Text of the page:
Microsoft Azure Storage Service Outage: Postmortem - InformationWeek

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Microsoft Azure Storage Service Outage: Postmortem

Azure outage Tuesday produced disruptions to MSN website, Office 365, Xbox Live, and third-party services, as well as possible data integrity problems.

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Microsoft's Azure Storage Service experienced a service outage beginning around 5:00 p.m. Pacific time Tuesday. As a result, Microsoft's popular MSN news and information website was inaccessible for an undisclosed period of time, and some third-party websites based on Azure ceased to function. In addition, access to Office 365 and the Xbox Live gaming platform were interrupted, and Application Insights Services, an application performance monitoring service for hosted Web applications, stopped functioning.

The disruptions appear to have been the most severe in Western Europe, where those services were slow to come back online Wednesday.

Corporate VP Jason Zander posted a blog Wednesday, after most issues had been resolved for North American customers, apologizing for the outage.

"I want to first sincerely apologize for the disruption this has caused. We know our customers put their trust in us and we take that very seriously," he wrote. The outages extended to parts of Asia as well as Europe and the US, he said.

[This isn't the first time Azure has gone down. See Microsoft Azure Outage Explanation Doesn't Soothe.]

The outage was a reminder of how dependent other cloud services are on the storage system. Amazon's most serious outage occurred on Easter weekend in 2011 when a storage network line was inadvertently choked off by human error. The loss of access to data set off a "re-mirroring storm" as the automated systems attempted to recreate many apparently missing data sets. That activity further choked storage networks so that Elastic Block Store became inaccessible to many applications, databases, and users who were depending on it.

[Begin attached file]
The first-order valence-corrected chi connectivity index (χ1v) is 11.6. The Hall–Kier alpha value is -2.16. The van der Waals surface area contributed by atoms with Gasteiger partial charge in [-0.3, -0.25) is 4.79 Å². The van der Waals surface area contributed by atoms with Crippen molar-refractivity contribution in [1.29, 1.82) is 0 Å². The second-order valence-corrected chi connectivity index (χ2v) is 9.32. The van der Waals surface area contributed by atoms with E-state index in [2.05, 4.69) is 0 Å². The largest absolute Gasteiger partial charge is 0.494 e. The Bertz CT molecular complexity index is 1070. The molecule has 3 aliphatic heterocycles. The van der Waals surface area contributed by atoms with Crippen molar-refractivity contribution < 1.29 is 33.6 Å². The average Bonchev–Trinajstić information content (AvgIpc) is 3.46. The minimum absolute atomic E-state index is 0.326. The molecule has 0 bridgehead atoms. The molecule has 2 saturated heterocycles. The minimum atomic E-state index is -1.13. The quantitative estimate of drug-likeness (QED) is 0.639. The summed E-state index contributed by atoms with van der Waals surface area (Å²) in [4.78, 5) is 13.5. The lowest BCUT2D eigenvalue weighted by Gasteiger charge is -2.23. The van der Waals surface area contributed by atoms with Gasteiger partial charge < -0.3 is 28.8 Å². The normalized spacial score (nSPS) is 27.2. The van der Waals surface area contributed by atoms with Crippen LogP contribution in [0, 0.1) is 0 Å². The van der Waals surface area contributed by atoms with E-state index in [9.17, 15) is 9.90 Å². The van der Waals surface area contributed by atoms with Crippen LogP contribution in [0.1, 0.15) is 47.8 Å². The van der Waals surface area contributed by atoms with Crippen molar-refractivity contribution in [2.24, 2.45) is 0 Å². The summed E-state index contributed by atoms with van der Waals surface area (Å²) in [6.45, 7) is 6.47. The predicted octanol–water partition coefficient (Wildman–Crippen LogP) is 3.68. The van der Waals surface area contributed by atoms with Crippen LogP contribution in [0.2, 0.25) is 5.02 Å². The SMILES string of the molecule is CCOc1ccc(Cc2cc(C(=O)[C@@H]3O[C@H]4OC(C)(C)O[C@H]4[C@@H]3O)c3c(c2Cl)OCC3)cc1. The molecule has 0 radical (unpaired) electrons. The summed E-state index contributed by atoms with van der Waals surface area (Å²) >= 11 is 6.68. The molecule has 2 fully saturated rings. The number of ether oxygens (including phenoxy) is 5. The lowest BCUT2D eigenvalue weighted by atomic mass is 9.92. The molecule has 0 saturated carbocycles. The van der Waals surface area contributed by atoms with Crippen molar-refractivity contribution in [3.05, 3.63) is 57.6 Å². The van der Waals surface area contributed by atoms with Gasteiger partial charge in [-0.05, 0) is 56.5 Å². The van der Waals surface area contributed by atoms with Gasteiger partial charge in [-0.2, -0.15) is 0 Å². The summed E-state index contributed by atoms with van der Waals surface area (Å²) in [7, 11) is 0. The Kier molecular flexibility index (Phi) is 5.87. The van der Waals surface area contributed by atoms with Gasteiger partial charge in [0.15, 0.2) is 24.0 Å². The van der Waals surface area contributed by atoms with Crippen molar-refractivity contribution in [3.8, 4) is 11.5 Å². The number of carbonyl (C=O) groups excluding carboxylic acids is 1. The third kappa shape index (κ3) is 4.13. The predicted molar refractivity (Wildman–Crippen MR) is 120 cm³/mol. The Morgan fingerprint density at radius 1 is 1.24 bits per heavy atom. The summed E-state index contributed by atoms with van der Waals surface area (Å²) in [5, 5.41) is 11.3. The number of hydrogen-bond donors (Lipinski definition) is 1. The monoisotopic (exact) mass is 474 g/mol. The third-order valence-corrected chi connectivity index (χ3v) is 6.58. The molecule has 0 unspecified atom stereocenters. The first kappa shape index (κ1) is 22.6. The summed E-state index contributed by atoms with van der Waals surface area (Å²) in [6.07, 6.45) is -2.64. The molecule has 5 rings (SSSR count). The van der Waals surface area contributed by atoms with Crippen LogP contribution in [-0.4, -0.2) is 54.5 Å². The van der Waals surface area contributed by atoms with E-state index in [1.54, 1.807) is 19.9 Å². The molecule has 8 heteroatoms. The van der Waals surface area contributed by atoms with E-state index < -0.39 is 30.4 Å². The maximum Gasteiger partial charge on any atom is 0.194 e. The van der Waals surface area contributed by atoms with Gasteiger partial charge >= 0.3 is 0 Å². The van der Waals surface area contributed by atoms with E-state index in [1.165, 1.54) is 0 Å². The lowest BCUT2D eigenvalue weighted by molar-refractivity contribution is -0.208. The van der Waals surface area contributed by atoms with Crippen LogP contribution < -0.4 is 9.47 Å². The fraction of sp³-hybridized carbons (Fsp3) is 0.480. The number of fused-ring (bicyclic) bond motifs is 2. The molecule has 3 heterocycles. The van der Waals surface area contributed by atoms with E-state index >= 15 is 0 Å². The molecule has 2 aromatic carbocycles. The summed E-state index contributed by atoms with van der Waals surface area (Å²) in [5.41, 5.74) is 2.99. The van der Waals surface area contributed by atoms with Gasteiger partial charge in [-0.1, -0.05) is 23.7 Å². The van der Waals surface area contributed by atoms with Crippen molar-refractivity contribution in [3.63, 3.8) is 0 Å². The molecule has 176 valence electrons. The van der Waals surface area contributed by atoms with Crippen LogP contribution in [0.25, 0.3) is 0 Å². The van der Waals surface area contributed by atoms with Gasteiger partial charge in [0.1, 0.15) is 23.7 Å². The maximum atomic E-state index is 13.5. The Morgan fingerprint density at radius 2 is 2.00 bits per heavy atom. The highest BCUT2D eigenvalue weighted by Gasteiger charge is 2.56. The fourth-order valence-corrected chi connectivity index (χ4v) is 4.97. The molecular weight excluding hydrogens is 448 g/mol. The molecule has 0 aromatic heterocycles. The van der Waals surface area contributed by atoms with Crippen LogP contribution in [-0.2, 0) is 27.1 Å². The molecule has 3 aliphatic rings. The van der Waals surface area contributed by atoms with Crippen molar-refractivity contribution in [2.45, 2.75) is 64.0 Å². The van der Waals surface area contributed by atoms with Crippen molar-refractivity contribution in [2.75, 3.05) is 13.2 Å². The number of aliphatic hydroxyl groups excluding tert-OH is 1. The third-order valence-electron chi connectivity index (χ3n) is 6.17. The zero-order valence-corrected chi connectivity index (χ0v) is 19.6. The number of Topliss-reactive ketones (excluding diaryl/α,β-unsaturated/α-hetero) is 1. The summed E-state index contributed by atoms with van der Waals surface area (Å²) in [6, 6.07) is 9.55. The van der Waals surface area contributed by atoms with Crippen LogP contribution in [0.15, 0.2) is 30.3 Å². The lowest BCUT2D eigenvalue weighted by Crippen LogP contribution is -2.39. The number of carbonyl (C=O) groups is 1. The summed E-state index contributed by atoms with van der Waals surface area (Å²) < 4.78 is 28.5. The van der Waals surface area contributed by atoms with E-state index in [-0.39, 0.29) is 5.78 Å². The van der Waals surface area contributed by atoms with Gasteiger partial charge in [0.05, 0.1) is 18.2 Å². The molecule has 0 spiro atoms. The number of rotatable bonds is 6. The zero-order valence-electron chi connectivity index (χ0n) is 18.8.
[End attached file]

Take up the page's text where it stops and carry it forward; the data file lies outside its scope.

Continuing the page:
According to Zander, on Tuesday Azure administrators were implementing an update to Azure Storage designed to improve its performance, a competitive factor in the race for customers by IBM, Google, Amazon, and Microsoft. The update had been tested in a customer-facing subset of the storage service for several weeks and functioned smoothly, a process that's known as "flighting" inside the ranks of Azure operations managers.

"The flighting test demonstrated a notable performance improvement and we proceeded to deploy the update across the storage service," Zander wrote. But when Microsoft rolled it out to the general service, something went awry.

"During the rollout we discovered an issue that resulted in storage blob front ends going into an infinite loop, which had gone undetected during flighting. The net result was an inability for the front ends to take on further traffic, which in turn caused other services built on top to experience issues," he said.

Microsoft set about rolling the changes back, but then needed to restart the storage service's customer front ends to complete the process. That took time and apparently didn't always go smoothly. "Most of our customers started seeing the availability improvement," he wrote Wednesday afternoon, but "a limited subset of customers are still experiencing intermittent issues."

Microsoft's Visual Studio Online service for developers was affected, in addition to other services, and its maintenance team posted notices about the outage as well. One of them suggested that updates to data sets may have been delayed.

On Wednesday morning Pacific time, Microsoft reported: "We have restored the system completely. Our monitoring is green and all services are running as expected."